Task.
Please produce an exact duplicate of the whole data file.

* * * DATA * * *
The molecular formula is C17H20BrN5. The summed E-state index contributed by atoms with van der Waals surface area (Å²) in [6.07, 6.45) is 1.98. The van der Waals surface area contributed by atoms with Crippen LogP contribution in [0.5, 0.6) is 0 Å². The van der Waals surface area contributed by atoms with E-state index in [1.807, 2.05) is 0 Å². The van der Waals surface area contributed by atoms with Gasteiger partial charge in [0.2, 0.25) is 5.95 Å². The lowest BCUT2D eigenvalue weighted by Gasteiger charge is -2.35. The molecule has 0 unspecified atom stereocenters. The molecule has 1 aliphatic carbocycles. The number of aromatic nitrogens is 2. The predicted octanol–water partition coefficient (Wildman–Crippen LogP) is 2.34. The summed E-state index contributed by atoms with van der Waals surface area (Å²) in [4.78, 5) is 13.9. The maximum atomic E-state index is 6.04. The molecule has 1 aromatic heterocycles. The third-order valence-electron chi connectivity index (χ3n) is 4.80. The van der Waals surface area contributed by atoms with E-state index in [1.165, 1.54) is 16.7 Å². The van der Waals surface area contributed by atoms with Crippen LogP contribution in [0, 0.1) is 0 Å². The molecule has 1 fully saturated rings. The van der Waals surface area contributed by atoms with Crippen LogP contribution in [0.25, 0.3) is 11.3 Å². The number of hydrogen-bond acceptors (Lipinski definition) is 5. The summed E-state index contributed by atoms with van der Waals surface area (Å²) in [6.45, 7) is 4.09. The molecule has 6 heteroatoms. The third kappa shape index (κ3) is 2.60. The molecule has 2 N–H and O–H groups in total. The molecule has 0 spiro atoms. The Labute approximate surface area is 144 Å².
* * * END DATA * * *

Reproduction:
The molecular formula is C17H20BrN5. The summed E-state index contributed by atoms with van der Waals surface area (Å²) in [6.07, 6.45) is 1.98. The van der Waals surface area contributed by atoms with Crippen LogP contribution in [0.5, 0.6) is 0 Å². The van der Waals surface area contributed by atoms with E-state index in [1.807, 2.05) is 0 Å². The van der Waals surface area contributed by atoms with Gasteiger partial charge in [0.2, 0.25) is 5.95 Å². The lowest BCUT2D eigenvalue weighted by Gasteiger charge is -2.35. The molecule has 0 unspecified atom stereocenters. The molecule has 1 aliphatic carbocycles. The number of aromatic nitrogens is 2. The predicted octanol–water partition coefficient (Wildman–Crippen LogP) is 2.34. The summed E-state index contributed by atoms with van der Waals surface area (Å²) in [4.78, 5) is 13.9. The maximum atomic E-state index is 6.04. The molecule has 1 aromatic heterocycles. The third-order valence-electron chi connectivity index (χ3n) is 4.80. The van der Waals surface area contributed by atoms with E-state index in [1.165, 1.54) is 16.7 Å². The van der Waals surface area contributed by atoms with Crippen LogP contribution in [0, 0.1) is 0 Å². The molecule has 1 fully saturated rings. The van der Waals surface area contributed by atoms with Crippen LogP contribution in [0.25, 0.3) is 11.3 Å². The number of hydrogen-bond acceptors (Lipinski definition) is 5. The summed E-state index contributed by atoms with van der Waals surface area (Å²) in [6.45, 7) is 4.09. The molecule has 6 heteroatoms. The third kappa shape index (κ3) is 2.60. The molecule has 2 N–H and O–H groups in total. The molecule has 0 spiro atoms. The Labute approximate surface area is 144 Å².